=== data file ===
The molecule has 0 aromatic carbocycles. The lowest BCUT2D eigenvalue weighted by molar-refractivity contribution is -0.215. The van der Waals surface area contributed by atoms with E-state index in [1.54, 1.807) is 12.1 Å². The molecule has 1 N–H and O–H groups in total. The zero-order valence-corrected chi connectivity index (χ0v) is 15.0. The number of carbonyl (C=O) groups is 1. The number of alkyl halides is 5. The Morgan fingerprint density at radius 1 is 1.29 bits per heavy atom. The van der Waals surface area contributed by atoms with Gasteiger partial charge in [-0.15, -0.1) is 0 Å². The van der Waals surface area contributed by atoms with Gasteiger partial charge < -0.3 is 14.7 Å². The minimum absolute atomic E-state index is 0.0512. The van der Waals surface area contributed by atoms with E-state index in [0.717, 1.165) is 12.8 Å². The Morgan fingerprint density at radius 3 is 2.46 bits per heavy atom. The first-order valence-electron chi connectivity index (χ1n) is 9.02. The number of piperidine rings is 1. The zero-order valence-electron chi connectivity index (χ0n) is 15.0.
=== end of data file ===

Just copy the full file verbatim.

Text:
The molecule has 0 aromatic carbocycles. The lowest BCUT2D eigenvalue weighted by molar-refractivity contribution is -0.215. The van der Waals surface area contributed by atoms with E-state index in [1.54, 1.807) is 12.1 Å². The molecule has 1 N–H and O–H groups in total. The zero-order valence-corrected chi connectivity index (χ0v) is 15.0. The number of carbonyl (C=O) groups is 1. The number of alkyl halides is 5. The Morgan fingerprint density at radius 1 is 1.29 bits per heavy atom. The van der Waals surface area contributed by atoms with Gasteiger partial charge in [-0.15, -0.1) is 0 Å². The van der Waals surface area contributed by atoms with Gasteiger partial charge < -0.3 is 14.7 Å². The minimum absolute atomic E-state index is 0.0512. The van der Waals surface area contributed by atoms with E-state index in [0.717, 1.165) is 12.8 Å². The Morgan fingerprint density at radius 3 is 2.46 bits per heavy atom. The first-order valence-electron chi connectivity index (χ1n) is 9.02. The number of piperidine rings is 1. The zero-order valence-electron chi connectivity index (χ0n) is 15.0.